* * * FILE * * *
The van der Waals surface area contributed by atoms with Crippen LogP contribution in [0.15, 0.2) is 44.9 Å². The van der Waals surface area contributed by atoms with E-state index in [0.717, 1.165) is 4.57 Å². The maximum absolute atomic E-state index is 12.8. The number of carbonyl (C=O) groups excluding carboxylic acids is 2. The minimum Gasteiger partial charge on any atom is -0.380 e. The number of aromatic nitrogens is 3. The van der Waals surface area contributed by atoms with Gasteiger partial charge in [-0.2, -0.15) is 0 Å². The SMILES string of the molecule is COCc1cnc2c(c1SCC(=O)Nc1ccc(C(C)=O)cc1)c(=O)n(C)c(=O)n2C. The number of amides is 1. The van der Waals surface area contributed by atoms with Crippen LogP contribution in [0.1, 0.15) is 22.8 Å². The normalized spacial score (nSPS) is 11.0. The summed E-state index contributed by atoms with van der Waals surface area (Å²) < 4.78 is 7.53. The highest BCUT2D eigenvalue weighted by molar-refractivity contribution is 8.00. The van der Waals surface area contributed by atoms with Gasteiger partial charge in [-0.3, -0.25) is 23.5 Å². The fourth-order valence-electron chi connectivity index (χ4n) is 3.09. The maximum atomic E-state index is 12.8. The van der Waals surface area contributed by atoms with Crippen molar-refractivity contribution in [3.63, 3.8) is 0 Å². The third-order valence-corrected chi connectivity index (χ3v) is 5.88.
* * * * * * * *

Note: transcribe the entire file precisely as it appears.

The van der Waals surface area contributed by atoms with Crippen LogP contribution in [0.15, 0.2) is 44.9 Å². The van der Waals surface area contributed by atoms with E-state index in [0.717, 1.165) is 4.57 Å². The maximum absolute atomic E-state index is 12.8. The number of carbonyl (C=O) groups excluding carboxylic acids is 2. The minimum Gasteiger partial charge on any atom is -0.380 e. The number of aromatic nitrogens is 3. The van der Waals surface area contributed by atoms with Gasteiger partial charge in [-0.2, -0.15) is 0 Å². The SMILES string of the molecule is COCc1cnc2c(c1SCC(=O)Nc1ccc(C(C)=O)cc1)c(=O)n(C)c(=O)n2C. The number of amides is 1. The van der Waals surface area contributed by atoms with Crippen LogP contribution in [0.1, 0.15) is 22.8 Å². The normalized spacial score (nSPS) is 11.0. The summed E-state index contributed by atoms with van der Waals surface area (Å²) < 4.78 is 7.53. The highest BCUT2D eigenvalue weighted by molar-refractivity contribution is 8.00. The van der Waals surface area contributed by atoms with Gasteiger partial charge in [-0.3, -0.25) is 23.5 Å². The fourth-order valence-electron chi connectivity index (χ4n) is 3.09. The maximum atomic E-state index is 12.8. The van der Waals surface area contributed by atoms with Crippen molar-refractivity contribution in [3.63, 3.8) is 0 Å². The third-order valence-corrected chi connectivity index (χ3v) is 5.88.